This Leyland Motors retirement was a bit of a bombshell

James Sumner retiring from Leyland Motors in 1966 after 51 years service
James Sumner retiring from Leyland Motors in 1966 after 51 years service
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Leyland Motors was a special place for David Sumner.

It was where he began his career, but it was also somewhere he worked with his dad for some time.

The 73-year-old, who now lives in Australia, shared this photograph of his dad, James, retiring from Leyland Motors in 1966 after 51 years of 

Joe Naylor, who was the night shift superintendent, presented James with a gift.

David says: “He was foreman on nights in the Farington tool room and had worked there for a long time.

“I am not sure how many years but I know he was there during the war.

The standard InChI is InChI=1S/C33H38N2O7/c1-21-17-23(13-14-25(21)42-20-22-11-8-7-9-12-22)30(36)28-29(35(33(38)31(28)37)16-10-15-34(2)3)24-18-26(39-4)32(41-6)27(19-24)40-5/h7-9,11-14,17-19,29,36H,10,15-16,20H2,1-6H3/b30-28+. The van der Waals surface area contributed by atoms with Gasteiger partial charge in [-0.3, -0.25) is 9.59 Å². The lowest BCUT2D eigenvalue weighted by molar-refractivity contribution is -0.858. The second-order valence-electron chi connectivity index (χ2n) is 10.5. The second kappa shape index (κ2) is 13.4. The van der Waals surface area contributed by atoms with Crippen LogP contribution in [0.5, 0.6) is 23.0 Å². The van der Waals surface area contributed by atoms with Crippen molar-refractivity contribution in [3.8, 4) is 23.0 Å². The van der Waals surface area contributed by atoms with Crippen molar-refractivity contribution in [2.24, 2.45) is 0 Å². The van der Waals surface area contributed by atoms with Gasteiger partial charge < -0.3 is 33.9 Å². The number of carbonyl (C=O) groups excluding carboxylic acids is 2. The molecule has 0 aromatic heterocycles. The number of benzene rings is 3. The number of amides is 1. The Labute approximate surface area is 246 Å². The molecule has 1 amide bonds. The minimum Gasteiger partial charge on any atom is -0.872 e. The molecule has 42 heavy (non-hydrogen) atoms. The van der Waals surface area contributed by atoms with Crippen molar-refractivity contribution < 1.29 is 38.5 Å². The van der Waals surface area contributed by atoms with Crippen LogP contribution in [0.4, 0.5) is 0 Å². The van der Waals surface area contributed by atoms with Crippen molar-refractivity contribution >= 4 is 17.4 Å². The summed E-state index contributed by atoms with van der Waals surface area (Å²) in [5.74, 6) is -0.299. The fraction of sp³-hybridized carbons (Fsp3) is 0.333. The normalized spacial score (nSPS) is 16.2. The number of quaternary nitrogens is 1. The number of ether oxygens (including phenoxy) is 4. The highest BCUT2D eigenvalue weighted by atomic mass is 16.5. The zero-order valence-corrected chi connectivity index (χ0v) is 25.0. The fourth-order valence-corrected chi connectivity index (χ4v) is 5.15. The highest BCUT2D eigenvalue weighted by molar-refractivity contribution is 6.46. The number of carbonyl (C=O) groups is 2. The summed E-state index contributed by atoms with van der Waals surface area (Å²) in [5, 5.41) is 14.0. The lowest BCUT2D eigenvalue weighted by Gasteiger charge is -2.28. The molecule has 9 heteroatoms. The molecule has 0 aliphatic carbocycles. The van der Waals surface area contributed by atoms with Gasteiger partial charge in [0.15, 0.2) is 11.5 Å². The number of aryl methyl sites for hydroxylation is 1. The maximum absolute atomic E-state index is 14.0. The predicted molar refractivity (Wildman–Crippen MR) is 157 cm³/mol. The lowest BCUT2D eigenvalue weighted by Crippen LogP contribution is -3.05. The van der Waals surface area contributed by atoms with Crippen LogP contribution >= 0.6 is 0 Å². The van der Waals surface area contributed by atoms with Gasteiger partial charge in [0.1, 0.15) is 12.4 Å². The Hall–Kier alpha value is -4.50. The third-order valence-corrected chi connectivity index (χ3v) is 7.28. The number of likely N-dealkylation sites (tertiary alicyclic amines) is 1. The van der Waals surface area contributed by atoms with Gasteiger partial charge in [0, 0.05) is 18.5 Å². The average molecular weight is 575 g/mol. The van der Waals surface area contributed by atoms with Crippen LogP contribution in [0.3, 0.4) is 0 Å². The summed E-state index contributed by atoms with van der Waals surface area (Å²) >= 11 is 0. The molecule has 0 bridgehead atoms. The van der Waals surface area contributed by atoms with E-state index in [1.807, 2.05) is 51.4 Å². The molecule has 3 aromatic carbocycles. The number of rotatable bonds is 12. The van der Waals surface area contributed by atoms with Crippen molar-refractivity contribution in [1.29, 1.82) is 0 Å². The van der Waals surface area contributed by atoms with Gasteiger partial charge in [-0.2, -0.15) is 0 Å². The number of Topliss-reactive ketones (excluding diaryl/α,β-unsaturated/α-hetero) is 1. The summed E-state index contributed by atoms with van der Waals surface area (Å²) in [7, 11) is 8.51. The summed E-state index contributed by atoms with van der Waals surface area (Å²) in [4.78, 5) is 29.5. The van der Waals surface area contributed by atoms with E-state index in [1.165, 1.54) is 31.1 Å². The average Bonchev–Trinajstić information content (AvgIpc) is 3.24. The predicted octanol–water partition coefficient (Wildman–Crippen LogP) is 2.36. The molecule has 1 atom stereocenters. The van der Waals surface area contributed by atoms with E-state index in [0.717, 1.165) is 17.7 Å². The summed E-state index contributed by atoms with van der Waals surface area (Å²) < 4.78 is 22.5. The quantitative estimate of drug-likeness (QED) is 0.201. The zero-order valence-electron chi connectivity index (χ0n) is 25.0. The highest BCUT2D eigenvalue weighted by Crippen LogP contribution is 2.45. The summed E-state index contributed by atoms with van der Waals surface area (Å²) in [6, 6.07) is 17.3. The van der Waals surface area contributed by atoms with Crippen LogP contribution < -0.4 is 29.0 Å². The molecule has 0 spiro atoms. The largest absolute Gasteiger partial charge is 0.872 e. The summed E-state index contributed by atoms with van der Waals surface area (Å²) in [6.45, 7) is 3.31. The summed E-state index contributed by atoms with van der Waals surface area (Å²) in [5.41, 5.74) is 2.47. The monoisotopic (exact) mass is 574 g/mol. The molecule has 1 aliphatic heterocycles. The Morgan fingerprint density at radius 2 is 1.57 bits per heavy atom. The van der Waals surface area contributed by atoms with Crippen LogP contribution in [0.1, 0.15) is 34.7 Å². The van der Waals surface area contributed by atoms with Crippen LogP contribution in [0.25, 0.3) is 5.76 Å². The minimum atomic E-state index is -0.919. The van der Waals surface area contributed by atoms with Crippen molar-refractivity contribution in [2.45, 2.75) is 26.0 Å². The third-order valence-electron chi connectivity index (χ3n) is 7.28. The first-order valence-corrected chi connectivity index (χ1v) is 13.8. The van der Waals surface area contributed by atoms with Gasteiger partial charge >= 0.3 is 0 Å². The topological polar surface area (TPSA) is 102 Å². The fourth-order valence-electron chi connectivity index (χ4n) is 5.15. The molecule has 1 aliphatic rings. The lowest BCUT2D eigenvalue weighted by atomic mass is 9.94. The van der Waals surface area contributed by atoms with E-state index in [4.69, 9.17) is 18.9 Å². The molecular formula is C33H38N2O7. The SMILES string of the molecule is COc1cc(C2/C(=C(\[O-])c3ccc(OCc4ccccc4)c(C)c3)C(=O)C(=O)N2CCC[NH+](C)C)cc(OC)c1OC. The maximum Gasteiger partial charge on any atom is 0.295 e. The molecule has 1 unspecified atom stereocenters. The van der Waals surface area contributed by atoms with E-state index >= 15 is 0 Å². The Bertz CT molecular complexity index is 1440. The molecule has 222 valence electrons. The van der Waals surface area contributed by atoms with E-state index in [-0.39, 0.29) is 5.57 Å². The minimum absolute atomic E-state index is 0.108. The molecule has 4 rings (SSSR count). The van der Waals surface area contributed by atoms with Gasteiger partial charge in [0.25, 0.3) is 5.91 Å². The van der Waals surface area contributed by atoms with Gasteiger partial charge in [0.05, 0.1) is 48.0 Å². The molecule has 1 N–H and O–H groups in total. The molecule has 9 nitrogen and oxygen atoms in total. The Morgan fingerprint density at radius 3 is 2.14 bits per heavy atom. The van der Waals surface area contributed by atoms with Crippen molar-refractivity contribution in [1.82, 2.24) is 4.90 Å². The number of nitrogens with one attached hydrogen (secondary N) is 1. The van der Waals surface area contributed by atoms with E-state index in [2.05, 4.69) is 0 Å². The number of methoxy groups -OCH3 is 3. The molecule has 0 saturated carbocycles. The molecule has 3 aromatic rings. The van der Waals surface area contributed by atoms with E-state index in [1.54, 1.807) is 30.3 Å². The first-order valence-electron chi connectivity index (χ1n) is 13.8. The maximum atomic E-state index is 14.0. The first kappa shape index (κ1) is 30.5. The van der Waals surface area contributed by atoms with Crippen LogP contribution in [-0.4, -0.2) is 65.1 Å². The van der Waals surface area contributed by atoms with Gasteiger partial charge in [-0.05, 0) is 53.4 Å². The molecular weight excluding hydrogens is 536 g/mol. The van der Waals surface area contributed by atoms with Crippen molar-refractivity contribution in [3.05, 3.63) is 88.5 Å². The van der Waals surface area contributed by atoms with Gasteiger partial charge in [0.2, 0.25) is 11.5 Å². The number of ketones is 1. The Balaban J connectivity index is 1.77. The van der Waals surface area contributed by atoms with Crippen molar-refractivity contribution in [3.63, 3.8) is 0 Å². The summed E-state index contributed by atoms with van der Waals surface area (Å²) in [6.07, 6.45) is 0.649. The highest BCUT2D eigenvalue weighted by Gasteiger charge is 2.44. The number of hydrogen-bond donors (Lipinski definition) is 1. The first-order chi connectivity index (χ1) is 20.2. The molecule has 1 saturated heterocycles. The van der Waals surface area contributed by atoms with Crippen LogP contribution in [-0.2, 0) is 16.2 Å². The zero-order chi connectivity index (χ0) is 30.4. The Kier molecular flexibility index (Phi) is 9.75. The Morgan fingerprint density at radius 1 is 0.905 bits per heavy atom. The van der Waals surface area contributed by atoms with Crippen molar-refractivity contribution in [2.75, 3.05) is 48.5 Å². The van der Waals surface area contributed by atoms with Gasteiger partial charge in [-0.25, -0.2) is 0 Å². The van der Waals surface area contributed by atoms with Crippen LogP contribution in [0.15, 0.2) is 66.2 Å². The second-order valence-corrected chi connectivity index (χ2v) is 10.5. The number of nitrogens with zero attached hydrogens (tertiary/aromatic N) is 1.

“I know he was well liked and was known as Jim, but he was no known relation to the James Sumner, one of the founders of Leyland Motors.

“He started there in 1915, working in the research department in south works and worked on the straight eight racing car and knew Parry Thomas who was killed racing it on (I think) Pendine sands.

“I served my apprenticeship at Leyland Motors starting in 1959 and left in 1968 going to work as a draughtsman at Baxi Heating in 
Bamber Bridge.

“When I started at Leyland Motors there were 150 apprentices taken on in the same batch as me. How things have changed.

“There were a lot of skilled guys working in the tool room and the machine repair which was next door.

“Next to the tool room clocking on station was the casing of the large bomb that was dropped onto the tool room but didn’t explode.

After the war, the aerial photo the German pilot used were found. The pilot used to work at Leyland Motors before the war and knew where the bomb would do most damage.

“Strangely after working for a few other companies I returned to the Farington works in 1995 managing the construction of a new foundry in the old and empty BX building. Now of course, it is all gone.”